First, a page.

Today’s secure identity technologies enable organizations to use a combination of smart cards and other smart devices in a growing ecosystem of interoperable products and applications.
August 25, 2014 By John Fenske
Smartphones are expected to steadily replace mechanical keys and physical access cards as part of a centralized access and identity management system that can adapt to evolving threats and business requirements, and will improve the user experience and deliver growing value while introducing capabilities like “twist and go” gestures for opening doors and gates.
Smartphones are also emerging as an ideal convergence platform that can replace dedicated One Time Password (OTP) logical access authentication hardware. In other words, the same phone that can receive digital credentials and “present” them to readers to open doors and gates will also generate OTP soft tokens for accessing network or cloud- and web-based applications. In the future, users will be able to use the same phone that gets them through the door to authenticate to a VPN, wireless network, corporate intranet, cloud- and web-based applications, single-sign-on (SSO) clients and other IT resources.
Organizations will need to take a technology-agnostic approach to mobile access control, using open and adaptable physical access control system (PACS) architectures that support multiple platforms, short-range communication and card emulation approaches. In particular, systems that use phones to open doors and parking gates will likely need to accommodate multiple short-range communications technologies used by today’s commercially available devices.
While Near Field Communications (NFC) was initially the primary short-range communication technology for mobile access control, the industry is now also moving to Bluetooth Smart because of its broad availability on both Apple and Android device platforms. Bluetooth Smart also supports a simplified deployment and identity provisioning model as compared to NFC (which requires the use of a secure element in the phone and commercial relationships with the mobile operators that manage them). To simultaneously accommodate both Apple and Android devices, however, access control platforms will likely need to support both Bluetooth Smart and NFC, as well as NFC Host Card Emulation (HCE) technology (which simplifies deployment as compared to NFC, but does not work with Apple phones).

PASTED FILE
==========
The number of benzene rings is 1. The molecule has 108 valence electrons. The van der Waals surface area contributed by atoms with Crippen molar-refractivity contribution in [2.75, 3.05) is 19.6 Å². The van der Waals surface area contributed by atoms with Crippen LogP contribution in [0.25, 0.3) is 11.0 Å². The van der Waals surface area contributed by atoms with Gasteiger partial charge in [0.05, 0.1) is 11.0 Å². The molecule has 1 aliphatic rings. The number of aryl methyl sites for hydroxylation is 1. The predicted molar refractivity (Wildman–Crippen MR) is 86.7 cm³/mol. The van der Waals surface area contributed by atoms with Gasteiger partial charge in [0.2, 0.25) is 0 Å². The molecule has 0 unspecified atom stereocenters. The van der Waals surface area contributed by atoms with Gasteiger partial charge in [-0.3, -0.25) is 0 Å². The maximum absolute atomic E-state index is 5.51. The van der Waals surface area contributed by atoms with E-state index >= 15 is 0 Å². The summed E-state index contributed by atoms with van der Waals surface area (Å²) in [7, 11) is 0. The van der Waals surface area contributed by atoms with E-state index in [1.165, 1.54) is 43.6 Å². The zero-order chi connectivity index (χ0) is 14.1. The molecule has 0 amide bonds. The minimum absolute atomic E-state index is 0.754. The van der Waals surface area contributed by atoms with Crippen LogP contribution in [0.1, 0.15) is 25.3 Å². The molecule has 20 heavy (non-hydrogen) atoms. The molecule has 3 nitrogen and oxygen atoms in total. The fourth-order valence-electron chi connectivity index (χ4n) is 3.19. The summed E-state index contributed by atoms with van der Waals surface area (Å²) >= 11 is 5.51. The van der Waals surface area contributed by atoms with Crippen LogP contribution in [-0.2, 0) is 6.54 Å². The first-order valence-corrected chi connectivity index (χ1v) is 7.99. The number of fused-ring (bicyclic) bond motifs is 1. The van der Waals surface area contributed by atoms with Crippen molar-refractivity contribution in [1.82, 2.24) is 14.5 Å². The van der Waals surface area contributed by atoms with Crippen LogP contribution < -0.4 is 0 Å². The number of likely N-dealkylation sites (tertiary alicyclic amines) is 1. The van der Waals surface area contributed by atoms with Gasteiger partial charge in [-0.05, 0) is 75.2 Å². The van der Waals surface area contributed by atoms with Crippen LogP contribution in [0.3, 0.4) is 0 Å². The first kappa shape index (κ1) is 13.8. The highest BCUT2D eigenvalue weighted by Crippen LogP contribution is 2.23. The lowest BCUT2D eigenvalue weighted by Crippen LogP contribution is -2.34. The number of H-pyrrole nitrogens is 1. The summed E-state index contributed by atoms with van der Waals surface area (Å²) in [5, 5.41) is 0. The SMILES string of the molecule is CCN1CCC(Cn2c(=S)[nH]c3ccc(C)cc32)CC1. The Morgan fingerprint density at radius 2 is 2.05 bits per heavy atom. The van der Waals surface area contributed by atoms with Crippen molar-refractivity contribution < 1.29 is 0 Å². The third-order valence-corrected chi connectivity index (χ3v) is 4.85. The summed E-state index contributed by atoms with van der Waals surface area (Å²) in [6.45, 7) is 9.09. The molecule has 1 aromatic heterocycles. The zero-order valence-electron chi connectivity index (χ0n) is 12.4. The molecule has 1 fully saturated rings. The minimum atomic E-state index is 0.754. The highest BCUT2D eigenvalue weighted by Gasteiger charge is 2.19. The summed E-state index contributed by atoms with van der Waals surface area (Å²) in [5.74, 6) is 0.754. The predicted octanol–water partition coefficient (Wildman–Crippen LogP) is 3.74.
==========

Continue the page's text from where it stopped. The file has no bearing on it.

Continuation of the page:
Another advantage of Bluetooth Smart is its longer reach, which means a smartphone wouldn’t necessarily have to be close enough to be tapped to a reader in order to open a door, as with NFC technology. A big opportunity here is to incorporate gesture technology into a Bluetooth-based smartphone solution, so that the phone can simply be rotated or “twisted” as the user walks up to a mobile-enabled reader. This new “twist and go” gesture technology capability will offer an additional layer of authentication and new ways to open doors and parking gates.
Organizations can prepare for the benefits of mobile access control today by implementing open and adaptable security infrastructures that will support migration to these new capabilities. Adding smartphones and other mobile devices to an interoperable ecosystem of access control cards and devices will yield increasingly valuable benefits over time, including greater user convenience and efficiency, additional layers of authentication, and new ways to open doors.
John Fenske works for HID Global.
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